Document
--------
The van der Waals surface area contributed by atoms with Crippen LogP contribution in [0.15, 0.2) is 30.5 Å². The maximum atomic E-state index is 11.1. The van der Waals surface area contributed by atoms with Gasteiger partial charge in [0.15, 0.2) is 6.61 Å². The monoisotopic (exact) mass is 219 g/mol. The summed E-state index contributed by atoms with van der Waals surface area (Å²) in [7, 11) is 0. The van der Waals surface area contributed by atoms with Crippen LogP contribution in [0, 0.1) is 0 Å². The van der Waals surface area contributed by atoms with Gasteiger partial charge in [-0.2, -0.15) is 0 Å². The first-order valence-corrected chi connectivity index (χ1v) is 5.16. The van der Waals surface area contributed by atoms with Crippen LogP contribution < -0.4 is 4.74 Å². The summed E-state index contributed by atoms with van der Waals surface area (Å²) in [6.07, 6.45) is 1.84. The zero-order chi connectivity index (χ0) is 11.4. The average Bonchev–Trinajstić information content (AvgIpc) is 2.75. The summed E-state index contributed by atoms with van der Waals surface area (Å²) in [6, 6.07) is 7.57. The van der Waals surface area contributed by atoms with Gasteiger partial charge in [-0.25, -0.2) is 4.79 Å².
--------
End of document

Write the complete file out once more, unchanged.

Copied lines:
The van der Waals surface area contributed by atoms with Crippen LogP contribution in [0.15, 0.2) is 30.5 Å². The maximum atomic E-state index is 11.1. The van der Waals surface area contributed by atoms with Gasteiger partial charge in [0.15, 0.2) is 6.61 Å². The monoisotopic (exact) mass is 219 g/mol. The summed E-state index contributed by atoms with van der Waals surface area (Å²) in [7, 11) is 0. The van der Waals surface area contributed by atoms with Crippen LogP contribution in [0, 0.1) is 0 Å². The van der Waals surface area contributed by atoms with Gasteiger partial charge in [-0.2, -0.15) is 0 Å². The first-order valence-corrected chi connectivity index (χ1v) is 5.16. The van der Waals surface area contributed by atoms with Crippen LogP contribution < -0.4 is 4.74 Å². The summed E-state index contributed by atoms with van der Waals surface area (Å²) in [6.07, 6.45) is 1.84. The zero-order chi connectivity index (χ0) is 11.4. The average Bonchev–Trinajstić information content (AvgIpc) is 2.75. The summed E-state index contributed by atoms with van der Waals surface area (Å²) in [6, 6.07) is 7.57. The van der Waals surface area contributed by atoms with Gasteiger partial charge in [-0.25, -0.2) is 4.79 Å².